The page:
# Glassy dynamics: effective temperatures and intermittencies from a two-state model

###### Abstract

We show the existence of intermittent dynamics in one of the simplest model of a glassy system: the two-state model, which has been used Perez&Reguera&Rubi03 to explain the origin of the violation of the fluctuation-dissipation theorem. The dynamics is analyzed through a Langevin equation for the evolution of the state of the system through its energy landscape. The results obtained concerning the violation factor and the non-Gaussian nature of the fluctuations are in good qualitative agreement with experiments measuring the effective temperature and the voltage fluctuations in gels and in polymer glasses. The method proposed can be useful to study the dynamics of other slow relaxation systems in which non-Gaussian fluctuations have been observed.

, , ,

## I Introduction

Complex systems are often distinguished by the existence of a very intricate free energy landscape consisting of many barriers which the system has to overcome to evolve. It is precisely the presence of these barriers the responsible for the slow relaxation dynamics which manifests in the appearance of peculiar phenomena as aging, lack of a fluctuation-dissipation theorem and intermittencies caused by the presence of large fluctuations. These features, predicted and observed in systems of different nature as glasses, granular flows, foams, crumpled materials and in the dynamics of the disordered systems Rubi&Conrad97 ; Angel95 ; Ben-Naim et al98 ; Sollich97 ; Matan02 ; Oliveira02 , have attracted the interest of many researchers during the last years with the purpose of describing the main features of slow relaxation dynamics Cugliandoloprl .

In a previous paper Perez&Reguera&Rubi03 , we have proposed a minimal relaxation model aimed at characterizing the dynamics of a system relaxing in two very different time scales, which are related to inter-well and intra-well relaxation processes. Two scenarios were analyzed for this purpose. In the first of them, the system may explore the whole reaction coordinate space undergoing a diffusion process described by a Fokker-Planck equation Mohanty94 , which accounts for the intra-well and inter-well relaxations. In the other, obtained from the first one by eliminating the fast variable, the system undergoes an activated process. In spite of its simplicity the model shows some of the peculiar features of the dynamics of slow relaxation systems and proposes an explanation of why and how the fluctuation-dissipation is violated. It was found that the violation factor or effective temperature depends on the observable and on the initial populations in the wells. This result shows that the effective temperature does not univocally characterize the thermal state of a glassy system undergoing activated dynamics Vilar01 .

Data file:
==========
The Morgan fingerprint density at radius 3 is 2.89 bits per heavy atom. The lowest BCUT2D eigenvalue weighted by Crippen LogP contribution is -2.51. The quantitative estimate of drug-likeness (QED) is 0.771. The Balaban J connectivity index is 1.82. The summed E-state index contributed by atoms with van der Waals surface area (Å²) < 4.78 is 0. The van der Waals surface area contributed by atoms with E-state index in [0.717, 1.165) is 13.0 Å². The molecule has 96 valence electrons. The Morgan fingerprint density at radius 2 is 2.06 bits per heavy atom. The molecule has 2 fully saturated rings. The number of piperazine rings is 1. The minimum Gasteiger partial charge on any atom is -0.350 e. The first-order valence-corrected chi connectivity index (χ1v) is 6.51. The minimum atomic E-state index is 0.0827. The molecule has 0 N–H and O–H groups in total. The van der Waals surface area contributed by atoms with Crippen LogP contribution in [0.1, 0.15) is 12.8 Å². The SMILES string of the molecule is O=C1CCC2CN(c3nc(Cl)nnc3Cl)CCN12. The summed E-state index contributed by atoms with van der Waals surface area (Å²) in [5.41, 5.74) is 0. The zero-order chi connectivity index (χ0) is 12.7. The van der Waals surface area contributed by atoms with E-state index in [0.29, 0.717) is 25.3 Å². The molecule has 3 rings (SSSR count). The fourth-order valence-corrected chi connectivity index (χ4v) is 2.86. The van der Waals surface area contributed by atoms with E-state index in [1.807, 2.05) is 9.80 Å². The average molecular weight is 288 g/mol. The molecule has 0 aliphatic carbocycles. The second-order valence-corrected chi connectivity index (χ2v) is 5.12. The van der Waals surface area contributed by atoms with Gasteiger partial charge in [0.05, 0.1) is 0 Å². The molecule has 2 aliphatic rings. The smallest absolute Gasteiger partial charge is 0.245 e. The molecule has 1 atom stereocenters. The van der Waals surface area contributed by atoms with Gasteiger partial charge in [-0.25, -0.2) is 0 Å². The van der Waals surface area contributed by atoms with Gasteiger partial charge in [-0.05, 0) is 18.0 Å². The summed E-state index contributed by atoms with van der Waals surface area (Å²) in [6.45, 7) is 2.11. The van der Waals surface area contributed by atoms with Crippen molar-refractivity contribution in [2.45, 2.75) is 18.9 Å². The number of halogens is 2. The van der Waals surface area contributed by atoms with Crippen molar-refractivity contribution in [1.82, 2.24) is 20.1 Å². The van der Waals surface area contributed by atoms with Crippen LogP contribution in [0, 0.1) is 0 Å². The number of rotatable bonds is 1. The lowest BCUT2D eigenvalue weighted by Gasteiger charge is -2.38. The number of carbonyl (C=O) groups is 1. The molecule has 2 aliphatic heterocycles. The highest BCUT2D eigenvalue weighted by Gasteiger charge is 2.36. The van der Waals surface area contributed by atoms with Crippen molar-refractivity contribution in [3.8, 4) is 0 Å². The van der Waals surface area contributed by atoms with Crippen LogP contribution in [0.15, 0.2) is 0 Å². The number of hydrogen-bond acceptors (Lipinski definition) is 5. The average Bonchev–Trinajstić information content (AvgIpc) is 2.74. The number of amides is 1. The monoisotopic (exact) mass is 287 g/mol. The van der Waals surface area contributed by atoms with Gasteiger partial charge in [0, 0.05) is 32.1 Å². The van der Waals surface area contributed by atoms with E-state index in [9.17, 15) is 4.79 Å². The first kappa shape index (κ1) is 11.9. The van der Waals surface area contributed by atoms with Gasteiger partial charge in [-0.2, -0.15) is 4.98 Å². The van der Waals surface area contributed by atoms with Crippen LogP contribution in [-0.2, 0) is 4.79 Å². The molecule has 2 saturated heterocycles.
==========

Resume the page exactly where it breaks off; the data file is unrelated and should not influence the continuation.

Our purpose in this paper is to use that model to explain the presence of intermittencies in the dynamics of a system in a glassy phase and the non-Gaussian nature of the probability distribution function, which have recently been observed in measurements of the dielectric properties of gels and polymer glasses Ciliberto1 ; Ciliberto2 , and in some theoretical studies of spin-glass models Felix04 ; Sibani04 .

The paper is organized as follows. In Section 2, we analyze some of the main traits of glassy dynamics from a two-state model. Section 3 is devoted to present the results concerning the intermittent behavior and the non-Gaussian nature of the fluctuations. Some conclusions and perspectives are presented in the final section.

## Ii Glassy dynamics from a two-state model

In a two-state model, the minimal relaxation model for glassy systems Huse86 ; Langer88 ; Langer90 , one assumes that the process consists of two main steps: a slow relaxation, in which the coordinate characterizing the state of the system jumps from a potential well to the next one, and a fast equilibration process in the well. It has been shown Perez&Reguera&Rubi03 that the dynamics of the system can be analyzed in terms of a Fokker-Planck equation describing a diffusion process through the free energy landscape Ignacio97 ,